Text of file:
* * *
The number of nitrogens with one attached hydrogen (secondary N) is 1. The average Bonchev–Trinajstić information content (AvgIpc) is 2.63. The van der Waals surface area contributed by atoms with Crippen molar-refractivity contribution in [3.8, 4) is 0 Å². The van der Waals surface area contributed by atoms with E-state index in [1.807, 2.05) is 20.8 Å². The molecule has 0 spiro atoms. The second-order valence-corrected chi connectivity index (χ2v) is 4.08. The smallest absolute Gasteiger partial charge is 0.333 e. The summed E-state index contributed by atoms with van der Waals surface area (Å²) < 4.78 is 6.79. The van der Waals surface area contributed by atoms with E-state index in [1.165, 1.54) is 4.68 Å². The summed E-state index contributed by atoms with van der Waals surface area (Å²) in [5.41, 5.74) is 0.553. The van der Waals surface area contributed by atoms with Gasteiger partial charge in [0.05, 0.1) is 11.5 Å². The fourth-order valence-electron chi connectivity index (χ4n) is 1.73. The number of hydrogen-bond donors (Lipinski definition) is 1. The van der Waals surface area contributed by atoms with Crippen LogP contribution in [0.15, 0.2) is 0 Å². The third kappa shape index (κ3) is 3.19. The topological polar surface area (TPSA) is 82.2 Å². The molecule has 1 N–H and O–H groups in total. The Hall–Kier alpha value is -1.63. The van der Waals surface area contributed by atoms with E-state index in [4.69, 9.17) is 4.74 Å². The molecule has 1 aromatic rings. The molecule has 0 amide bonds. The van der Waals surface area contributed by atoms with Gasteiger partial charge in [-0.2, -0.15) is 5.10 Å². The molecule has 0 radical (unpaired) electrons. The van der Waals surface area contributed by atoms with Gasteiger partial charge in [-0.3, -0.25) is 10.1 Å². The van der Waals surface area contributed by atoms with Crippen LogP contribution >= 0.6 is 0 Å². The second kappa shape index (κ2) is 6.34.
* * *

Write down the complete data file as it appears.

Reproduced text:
The number of nitrogens with one attached hydrogen (secondary N) is 1. The average Bonchev–Trinajstić information content (AvgIpc) is 2.63. The van der Waals surface area contributed by atoms with Crippen molar-refractivity contribution in [3.8, 4) is 0 Å². The van der Waals surface area contributed by atoms with E-state index in [1.807, 2.05) is 20.8 Å². The molecule has 0 spiro atoms. The second-order valence-corrected chi connectivity index (χ2v) is 4.08. The smallest absolute Gasteiger partial charge is 0.333 e. The summed E-state index contributed by atoms with van der Waals surface area (Å²) < 4.78 is 6.79. The van der Waals surface area contributed by atoms with E-state index in [1.165, 1.54) is 4.68 Å². The summed E-state index contributed by atoms with van der Waals surface area (Å²) in [5.41, 5.74) is 0.553. The van der Waals surface area contributed by atoms with Gasteiger partial charge in [0.05, 0.1) is 11.5 Å². The fourth-order valence-electron chi connectivity index (χ4n) is 1.73. The number of hydrogen-bond donors (Lipinski definition) is 1. The van der Waals surface area contributed by atoms with Crippen LogP contribution in [0.15, 0.2) is 0 Å². The third kappa shape index (κ3) is 3.19. The topological polar surface area (TPSA) is 82.2 Å². The molecule has 1 N–H and O–H groups in total. The Hall–Kier alpha value is -1.63. The van der Waals surface area contributed by atoms with E-state index in [4.69, 9.17) is 4.74 Å². The molecule has 1 aromatic rings. The molecule has 0 amide bonds. The van der Waals surface area contributed by atoms with Gasteiger partial charge in [-0.2, -0.15) is 5.10 Å². The molecule has 0 radical (unpaired) electrons. The van der Waals surface area contributed by atoms with Gasteiger partial charge in [-0.3, -0.25) is 10.1 Å². The van der Waals surface area contributed by atoms with Crippen LogP contribution >= 0.6 is 0 Å². The second kappa shape index (κ2) is 6.34.